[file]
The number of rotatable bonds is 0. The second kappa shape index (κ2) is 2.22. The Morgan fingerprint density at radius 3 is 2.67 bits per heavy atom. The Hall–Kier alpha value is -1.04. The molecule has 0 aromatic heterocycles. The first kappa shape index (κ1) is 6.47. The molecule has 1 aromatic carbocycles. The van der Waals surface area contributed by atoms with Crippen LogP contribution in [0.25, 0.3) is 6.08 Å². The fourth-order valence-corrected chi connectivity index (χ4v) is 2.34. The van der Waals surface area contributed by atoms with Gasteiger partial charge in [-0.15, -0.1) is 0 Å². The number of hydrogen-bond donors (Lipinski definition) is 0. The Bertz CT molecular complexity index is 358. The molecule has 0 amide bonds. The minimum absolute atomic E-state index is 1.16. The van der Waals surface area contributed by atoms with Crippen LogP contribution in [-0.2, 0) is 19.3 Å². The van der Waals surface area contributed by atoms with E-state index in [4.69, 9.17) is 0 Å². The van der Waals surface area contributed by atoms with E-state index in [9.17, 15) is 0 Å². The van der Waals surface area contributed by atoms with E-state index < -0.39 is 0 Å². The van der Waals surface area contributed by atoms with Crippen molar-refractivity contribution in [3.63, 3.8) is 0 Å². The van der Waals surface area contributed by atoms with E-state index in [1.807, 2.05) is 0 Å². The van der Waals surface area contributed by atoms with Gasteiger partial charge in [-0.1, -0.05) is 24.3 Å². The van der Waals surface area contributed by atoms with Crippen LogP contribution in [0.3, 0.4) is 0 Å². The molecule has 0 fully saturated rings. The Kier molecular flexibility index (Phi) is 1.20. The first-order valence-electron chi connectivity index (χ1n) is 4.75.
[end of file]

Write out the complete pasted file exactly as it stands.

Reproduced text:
The number of rotatable bonds is 0. The second kappa shape index (κ2) is 2.22. The Morgan fingerprint density at radius 3 is 2.67 bits per heavy atom. The Hall–Kier alpha value is -1.04. The molecule has 0 aromatic heterocycles. The first kappa shape index (κ1) is 6.47. The molecule has 1 aromatic carbocycles. The van der Waals surface area contributed by atoms with Crippen LogP contribution in [0.25, 0.3) is 6.08 Å². The fourth-order valence-corrected chi connectivity index (χ4v) is 2.34. The van der Waals surface area contributed by atoms with Gasteiger partial charge in [-0.15, -0.1) is 0 Å². The number of hydrogen-bond donors (Lipinski definition) is 0. The Bertz CT molecular complexity index is 358. The molecule has 0 amide bonds. The minimum absolute atomic E-state index is 1.16. The van der Waals surface area contributed by atoms with Crippen LogP contribution in [-0.2, 0) is 19.3 Å². The van der Waals surface area contributed by atoms with E-state index in [4.69, 9.17) is 0 Å². The van der Waals surface area contributed by atoms with E-state index in [9.17, 15) is 0 Å². The van der Waals surface area contributed by atoms with E-state index < -0.39 is 0 Å². The van der Waals surface area contributed by atoms with Crippen molar-refractivity contribution in [3.63, 3.8) is 0 Å². The van der Waals surface area contributed by atoms with E-state index in [1.807, 2.05) is 0 Å². The van der Waals surface area contributed by atoms with Gasteiger partial charge in [-0.1, -0.05) is 24.3 Å². The van der Waals surface area contributed by atoms with Crippen LogP contribution in [0.3, 0.4) is 0 Å². The molecule has 0 fully saturated rings. The Kier molecular flexibility index (Phi) is 1.20. The first-order valence-electron chi connectivity index (χ1n) is 4.75.